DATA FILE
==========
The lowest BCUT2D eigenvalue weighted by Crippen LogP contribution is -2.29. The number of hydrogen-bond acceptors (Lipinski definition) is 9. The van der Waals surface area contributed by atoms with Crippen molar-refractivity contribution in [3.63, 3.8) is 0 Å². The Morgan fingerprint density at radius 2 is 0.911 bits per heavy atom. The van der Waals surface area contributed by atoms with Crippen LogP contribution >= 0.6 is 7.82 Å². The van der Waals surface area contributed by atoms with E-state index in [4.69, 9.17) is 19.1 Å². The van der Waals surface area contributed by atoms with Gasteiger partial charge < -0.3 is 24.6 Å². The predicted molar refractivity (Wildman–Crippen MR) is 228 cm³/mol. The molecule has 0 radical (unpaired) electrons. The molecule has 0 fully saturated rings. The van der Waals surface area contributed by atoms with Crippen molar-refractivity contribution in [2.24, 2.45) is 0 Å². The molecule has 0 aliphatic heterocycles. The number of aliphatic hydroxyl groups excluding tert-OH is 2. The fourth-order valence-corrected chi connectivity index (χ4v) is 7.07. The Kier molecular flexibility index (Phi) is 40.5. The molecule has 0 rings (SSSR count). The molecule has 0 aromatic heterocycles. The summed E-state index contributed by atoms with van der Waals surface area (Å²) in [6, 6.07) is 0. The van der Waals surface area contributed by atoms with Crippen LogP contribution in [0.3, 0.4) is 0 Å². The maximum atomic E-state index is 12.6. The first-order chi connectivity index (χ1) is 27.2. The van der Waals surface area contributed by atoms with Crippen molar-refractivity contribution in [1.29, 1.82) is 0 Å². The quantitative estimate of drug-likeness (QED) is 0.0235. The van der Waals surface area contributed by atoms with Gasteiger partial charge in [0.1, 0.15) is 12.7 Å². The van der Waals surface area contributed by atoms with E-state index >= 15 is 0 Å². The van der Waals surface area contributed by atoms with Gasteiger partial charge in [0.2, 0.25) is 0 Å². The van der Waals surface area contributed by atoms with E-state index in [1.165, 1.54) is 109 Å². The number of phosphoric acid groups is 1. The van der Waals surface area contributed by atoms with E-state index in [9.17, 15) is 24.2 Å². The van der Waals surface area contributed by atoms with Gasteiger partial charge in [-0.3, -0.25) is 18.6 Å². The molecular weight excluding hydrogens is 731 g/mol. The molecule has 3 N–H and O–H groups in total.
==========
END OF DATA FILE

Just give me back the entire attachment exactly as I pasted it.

The lowest BCUT2D eigenvalue weighted by Crippen LogP contribution is -2.29. The number of hydrogen-bond acceptors (Lipinski definition) is 9. The van der Waals surface area contributed by atoms with Crippen molar-refractivity contribution in [3.63, 3.8) is 0 Å². The Morgan fingerprint density at radius 2 is 0.911 bits per heavy atom. The van der Waals surface area contributed by atoms with Crippen LogP contribution >= 0.6 is 7.82 Å². The van der Waals surface area contributed by atoms with E-state index in [4.69, 9.17) is 19.1 Å². The van der Waals surface area contributed by atoms with Gasteiger partial charge < -0.3 is 24.6 Å². The predicted molar refractivity (Wildman–Crippen MR) is 228 cm³/mol. The molecule has 0 radical (unpaired) electrons. The molecule has 0 fully saturated rings. The van der Waals surface area contributed by atoms with Crippen molar-refractivity contribution in [2.24, 2.45) is 0 Å². The molecule has 0 aliphatic heterocycles. The number of aliphatic hydroxyl groups excluding tert-OH is 2. The fourth-order valence-corrected chi connectivity index (χ4v) is 7.07. The Kier molecular flexibility index (Phi) is 40.5. The molecule has 0 rings (SSSR count). The molecule has 0 aromatic heterocycles. The summed E-state index contributed by atoms with van der Waals surface area (Å²) in [6, 6.07) is 0. The van der Waals surface area contributed by atoms with Crippen LogP contribution in [0.3, 0.4) is 0 Å². The maximum atomic E-state index is 12.6. The first-order chi connectivity index (χ1) is 27.2. The van der Waals surface area contributed by atoms with Crippen molar-refractivity contribution in [1.29, 1.82) is 0 Å². The quantitative estimate of drug-likeness (QED) is 0.0235. The van der Waals surface area contributed by atoms with Gasteiger partial charge in [0.1, 0.15) is 12.7 Å². The van der Waals surface area contributed by atoms with E-state index >= 15 is 0 Å². The van der Waals surface area contributed by atoms with Gasteiger partial charge in [0.2, 0.25) is 0 Å². The van der Waals surface area contributed by atoms with E-state index in [1.165, 1.54) is 109 Å². The number of phosphoric acid groups is 1. The van der Waals surface area contributed by atoms with E-state index in [9.17, 15) is 24.2 Å². The van der Waals surface area contributed by atoms with Gasteiger partial charge in [-0.3, -0.25) is 18.6 Å². The molecular weight excluding hydrogens is 731 g/mol. The molecule has 3 N–H and O–H groups in total.